Despite protections outlawing discrimination in the workplace, many Brits still fear coming out to colleagues.

A survey by charity Stonewall found that 35 percent of of LGBT people in the UK remain in the closet to colleagues.



Meanwhile 42 percent of non-white people hide their identity, a figure that rises to half among trans people in the workplace.

Worryingly, one in five (18 percent) say they have been a victim of abuse from colleagues due to their sexuality or trans identity.

The same number of LGBT Brits believe they have been discriminated against when looking for new employment.

The charity is now calling on employers to develop zero-tolerance policies in a bid to root out discrimination.

Ruth Hunt, Chief Executive of Stonewall, said: “Over the past decade, leading employers across all sectors have shown a real commitment to inclusion and have taken positive steps towards LGBT equality.

“Unfortunately, the findings of our Work Report show there’s still lots to do. The fact that more than a third (35 per cent) of LGBT staff have hidden their identity at work for fear of discrimination shows that change is still very much needed.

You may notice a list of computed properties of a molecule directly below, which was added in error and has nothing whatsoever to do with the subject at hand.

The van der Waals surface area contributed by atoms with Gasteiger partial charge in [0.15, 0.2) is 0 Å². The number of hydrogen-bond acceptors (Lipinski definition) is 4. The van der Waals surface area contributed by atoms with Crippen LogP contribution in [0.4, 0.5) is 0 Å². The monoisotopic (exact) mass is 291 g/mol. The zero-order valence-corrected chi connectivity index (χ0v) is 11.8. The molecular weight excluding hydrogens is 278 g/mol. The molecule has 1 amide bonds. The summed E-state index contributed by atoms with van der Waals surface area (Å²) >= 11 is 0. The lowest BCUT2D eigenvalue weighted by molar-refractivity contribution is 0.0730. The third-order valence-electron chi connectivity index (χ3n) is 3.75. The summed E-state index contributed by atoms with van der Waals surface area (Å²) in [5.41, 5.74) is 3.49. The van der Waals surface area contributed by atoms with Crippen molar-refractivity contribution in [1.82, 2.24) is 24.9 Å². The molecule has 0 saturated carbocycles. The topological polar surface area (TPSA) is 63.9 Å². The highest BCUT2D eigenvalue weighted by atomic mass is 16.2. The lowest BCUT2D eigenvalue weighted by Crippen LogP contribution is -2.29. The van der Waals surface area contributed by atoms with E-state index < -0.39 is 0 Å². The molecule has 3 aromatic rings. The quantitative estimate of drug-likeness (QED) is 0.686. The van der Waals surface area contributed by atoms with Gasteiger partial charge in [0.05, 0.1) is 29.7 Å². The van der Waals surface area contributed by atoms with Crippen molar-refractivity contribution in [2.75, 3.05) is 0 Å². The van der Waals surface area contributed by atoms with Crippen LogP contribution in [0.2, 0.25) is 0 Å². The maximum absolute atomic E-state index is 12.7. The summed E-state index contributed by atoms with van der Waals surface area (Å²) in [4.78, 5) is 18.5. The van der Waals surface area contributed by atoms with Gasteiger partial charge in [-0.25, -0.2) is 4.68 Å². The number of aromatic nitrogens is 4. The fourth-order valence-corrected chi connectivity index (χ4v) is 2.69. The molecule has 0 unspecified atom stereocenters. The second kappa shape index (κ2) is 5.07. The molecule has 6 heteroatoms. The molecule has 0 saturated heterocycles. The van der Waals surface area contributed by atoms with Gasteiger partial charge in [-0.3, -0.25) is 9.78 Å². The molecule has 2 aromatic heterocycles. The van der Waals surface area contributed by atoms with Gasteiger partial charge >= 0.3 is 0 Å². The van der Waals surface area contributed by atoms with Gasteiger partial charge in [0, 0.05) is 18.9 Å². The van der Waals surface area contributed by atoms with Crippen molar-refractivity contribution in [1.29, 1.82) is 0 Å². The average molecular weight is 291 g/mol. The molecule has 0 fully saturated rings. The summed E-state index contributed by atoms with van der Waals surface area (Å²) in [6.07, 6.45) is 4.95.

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“Creating a workplace that accepts everyone isn’t just the right thing to do, it makes good business sense. When staff feel comfortable and happy, they will perform much better than if they’re having to hide who they are.

“We need more organisations and businesses to be active and visible in demonstrating their support for their LGBT employees.”

One woman, Megan, 34, said: “My office is using the word ‘gay’ as an insult or a slang term. I feel their ignorance regarding bisexual people will be worse.

TO GO WITH AFP STORY BY LUIS TORRES Gay pride flags fly from the Stonewall Inn on Christopher Street June 23, 2009 in the Greenwich Village section of New York as the community marks the 40th anniversary of the Stonewall riots. The disturbances began on the night of June 28, 1969 as a protest by gays against police harassment and helped trigger the modern US gay rights movement. AFP PHOTO/Stan Honda (Photo credit should read STAN HONDA/AFP/Getty Images)
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“If these particular individuals didn’t work in my office anymore I’d feel comfortable being out in the workplace.”

The survey reflects results of a similar survey in 2017 that half of gay men in Britain do not feel comfortable holding hands with their partner in the street.

Hate crimes against gay, lesbian and bisexual people in Britain has risen by a massive 78 percent in the last four years.

Stonewall Parade

The proportion of gay, lesbian and bisexual people who have experienced a hate crime rose from nine per cent in 2013 up to 16 per cent in 2017.

Currently, four fifths of hate crimes against LGBT people are not reported to the police, the research found.




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